This report sets out what the Wellcome Trust and Bruegel have learned from a project to simulate a negotiation process between the UK and EU to create a post-Brexit research and innovation agreement. Our negotiating scenario assumed that the UK had left the EU with a withdrawal agreement, and that the negotiation was taking place during a ‘standstill’ transition period.
Will Brexit damage Britain's financial services industry? Or is talk of its diminished status just a storm in a teacup? The City of London could move closer to Wall Street or it might become "Singapore-on-Thames". Nicholas Barrett talks to Rebecca Christie about banking after Brexit.
It will take more than the vote on December 12 to make the continent pay attention to the UK. Viewed from the continent, the UK election is one more episode in a Brexit series that “jumped the shark” long ago.
Nicholas Barrett and Guntram Wolff talk to Kalypso Nicolaïdis, author of Exodus, Reckoning, Sacrifice: Three Meanings of Brexit. Together they discuss the mythology that binds Britain to continental Europe
Irish consumers’ interests may not coincide with the needs of banks relocating here.
Uncertainty over Brexit remains high despite looming deadlines. Here, the authors argue that the UK should take the necessary steps to make time to build consensus around the final shape of Brexit, and that the UK population should be consulted.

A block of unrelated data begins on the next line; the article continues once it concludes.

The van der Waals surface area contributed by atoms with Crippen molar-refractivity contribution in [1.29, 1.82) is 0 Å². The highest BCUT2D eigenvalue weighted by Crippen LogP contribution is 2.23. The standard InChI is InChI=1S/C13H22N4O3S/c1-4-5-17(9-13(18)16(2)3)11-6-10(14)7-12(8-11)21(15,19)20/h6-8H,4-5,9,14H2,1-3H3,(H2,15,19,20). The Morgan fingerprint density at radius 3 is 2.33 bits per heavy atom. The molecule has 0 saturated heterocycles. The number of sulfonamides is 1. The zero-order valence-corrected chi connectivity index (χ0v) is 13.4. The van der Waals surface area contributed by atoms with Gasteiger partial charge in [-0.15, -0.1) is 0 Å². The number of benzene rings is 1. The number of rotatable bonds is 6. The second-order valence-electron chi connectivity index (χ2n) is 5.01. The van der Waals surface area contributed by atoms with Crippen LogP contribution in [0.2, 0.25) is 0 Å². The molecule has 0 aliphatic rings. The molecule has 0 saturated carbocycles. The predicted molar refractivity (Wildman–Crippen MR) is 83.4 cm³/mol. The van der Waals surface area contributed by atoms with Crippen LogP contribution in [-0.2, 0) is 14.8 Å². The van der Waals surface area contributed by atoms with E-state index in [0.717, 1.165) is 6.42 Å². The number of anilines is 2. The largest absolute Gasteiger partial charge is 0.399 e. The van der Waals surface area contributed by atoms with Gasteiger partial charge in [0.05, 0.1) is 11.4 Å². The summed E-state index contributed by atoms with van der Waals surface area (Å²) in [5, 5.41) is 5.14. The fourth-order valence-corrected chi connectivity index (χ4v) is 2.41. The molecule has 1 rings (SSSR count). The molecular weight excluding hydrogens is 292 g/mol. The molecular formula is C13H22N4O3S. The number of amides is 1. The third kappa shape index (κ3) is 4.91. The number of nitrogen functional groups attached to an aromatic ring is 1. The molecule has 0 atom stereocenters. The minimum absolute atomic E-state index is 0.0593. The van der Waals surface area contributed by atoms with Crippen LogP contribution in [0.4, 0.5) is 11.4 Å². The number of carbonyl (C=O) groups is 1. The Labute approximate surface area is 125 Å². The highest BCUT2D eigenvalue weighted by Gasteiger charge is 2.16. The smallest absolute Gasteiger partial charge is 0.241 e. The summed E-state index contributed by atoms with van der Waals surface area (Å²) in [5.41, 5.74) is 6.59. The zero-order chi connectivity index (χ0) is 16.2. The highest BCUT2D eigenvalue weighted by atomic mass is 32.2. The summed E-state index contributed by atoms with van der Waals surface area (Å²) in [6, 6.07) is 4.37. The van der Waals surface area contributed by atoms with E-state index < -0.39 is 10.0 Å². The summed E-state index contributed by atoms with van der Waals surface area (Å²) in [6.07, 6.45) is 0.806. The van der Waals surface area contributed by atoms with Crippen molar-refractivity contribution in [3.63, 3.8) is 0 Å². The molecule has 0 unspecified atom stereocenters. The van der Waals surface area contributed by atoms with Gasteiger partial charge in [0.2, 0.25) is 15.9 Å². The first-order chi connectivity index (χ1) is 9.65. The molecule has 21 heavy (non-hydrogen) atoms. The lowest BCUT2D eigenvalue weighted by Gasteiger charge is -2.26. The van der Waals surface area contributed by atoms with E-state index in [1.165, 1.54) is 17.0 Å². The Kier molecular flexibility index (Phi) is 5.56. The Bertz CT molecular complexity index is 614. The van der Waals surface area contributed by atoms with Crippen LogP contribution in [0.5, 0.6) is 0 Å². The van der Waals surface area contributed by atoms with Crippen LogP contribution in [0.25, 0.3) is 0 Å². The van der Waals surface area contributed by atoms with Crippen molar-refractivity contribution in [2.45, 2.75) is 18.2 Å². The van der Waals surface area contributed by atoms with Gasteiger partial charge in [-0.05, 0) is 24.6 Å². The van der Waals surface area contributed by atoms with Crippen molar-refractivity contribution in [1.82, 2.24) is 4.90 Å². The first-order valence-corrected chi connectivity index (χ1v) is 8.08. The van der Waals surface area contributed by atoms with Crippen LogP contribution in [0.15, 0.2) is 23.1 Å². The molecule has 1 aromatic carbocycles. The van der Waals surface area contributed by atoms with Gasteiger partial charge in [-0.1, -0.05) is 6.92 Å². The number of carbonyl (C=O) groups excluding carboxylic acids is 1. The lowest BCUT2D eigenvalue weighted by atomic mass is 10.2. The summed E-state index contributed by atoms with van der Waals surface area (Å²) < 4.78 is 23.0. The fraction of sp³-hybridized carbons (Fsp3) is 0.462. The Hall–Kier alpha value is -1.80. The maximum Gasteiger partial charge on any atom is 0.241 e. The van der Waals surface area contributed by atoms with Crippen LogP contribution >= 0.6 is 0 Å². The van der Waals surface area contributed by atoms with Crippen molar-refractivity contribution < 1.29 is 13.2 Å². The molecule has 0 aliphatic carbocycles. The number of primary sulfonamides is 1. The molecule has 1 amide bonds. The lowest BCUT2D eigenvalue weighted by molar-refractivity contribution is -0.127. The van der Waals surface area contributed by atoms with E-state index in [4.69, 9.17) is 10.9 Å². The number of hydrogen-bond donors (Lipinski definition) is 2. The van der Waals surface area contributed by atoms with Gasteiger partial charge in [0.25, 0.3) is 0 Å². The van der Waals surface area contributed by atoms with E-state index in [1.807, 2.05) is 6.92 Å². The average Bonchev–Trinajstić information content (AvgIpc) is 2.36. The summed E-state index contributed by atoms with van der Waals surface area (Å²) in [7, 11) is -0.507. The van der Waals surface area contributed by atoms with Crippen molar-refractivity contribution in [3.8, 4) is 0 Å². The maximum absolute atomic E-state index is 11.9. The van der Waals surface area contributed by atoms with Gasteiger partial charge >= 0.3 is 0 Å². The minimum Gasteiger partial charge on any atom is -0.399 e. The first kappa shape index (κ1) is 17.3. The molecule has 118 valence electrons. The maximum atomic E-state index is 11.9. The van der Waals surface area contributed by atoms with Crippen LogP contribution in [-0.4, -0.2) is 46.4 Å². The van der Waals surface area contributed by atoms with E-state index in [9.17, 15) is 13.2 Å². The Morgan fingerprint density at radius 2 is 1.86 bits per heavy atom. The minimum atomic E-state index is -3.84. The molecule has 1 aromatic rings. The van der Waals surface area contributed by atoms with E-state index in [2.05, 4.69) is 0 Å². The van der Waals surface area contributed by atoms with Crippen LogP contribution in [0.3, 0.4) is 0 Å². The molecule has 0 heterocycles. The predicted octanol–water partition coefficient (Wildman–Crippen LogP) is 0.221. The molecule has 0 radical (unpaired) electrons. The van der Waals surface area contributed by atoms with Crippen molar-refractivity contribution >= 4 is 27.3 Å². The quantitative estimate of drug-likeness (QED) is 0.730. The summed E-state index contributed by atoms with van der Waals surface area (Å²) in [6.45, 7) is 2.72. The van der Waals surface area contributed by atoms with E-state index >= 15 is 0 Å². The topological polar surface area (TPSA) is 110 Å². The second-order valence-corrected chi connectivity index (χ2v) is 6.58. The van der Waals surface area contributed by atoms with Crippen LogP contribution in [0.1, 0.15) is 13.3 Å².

What did we learn from the recent monetary policy normalisation experiences of Sweden, the United States and the United Kingdom? Zsolt Darvas consider the lessons and analyse the European Central Bank’s forecasting track record and possible factors that might explain the forecast errors.
Global growth is expected to continue in 2019 and 2020, albeit at a slower pace. Forecasters are notoriously bad, however, at spotting macroeconomic turning points and the road ahead is hard to read. Potential obstacles abound.
Robin Niblett, director of Chatham House institute, joins Bruegel deputy director Maria Demertzis for an assessment of what progress can be reasonably expected from the final months of the Brexit negotiations.
The UK government would like to keep EU-UK data transfers largely the same following the country's separation from the EU. But talks have yet to even commence on a future data-sharing relationship, and a landmark European Court of Human Rights ruling in September bodes poorly for the UK's future status under the EU’s General Data Protection Regulation.
This blog post identifies provisions of the EU’s General Data Protection Regulation (GDPR) that affect foreign companies, and discusses implications for trade in services with the EU. The authors provide a novel mapping of countries’ relative exposure to these regulations by a) measuring the digital maturity of their service exports to the EU; and b) the share of these exports in national GDP.
UK business confidence indicators hardly fell after the Brexit vote in 2016 and have been increasing steadily since. The most likely reason is an expectation of smooth Brexit deal, especially for industry, while there is more uncertainty for services.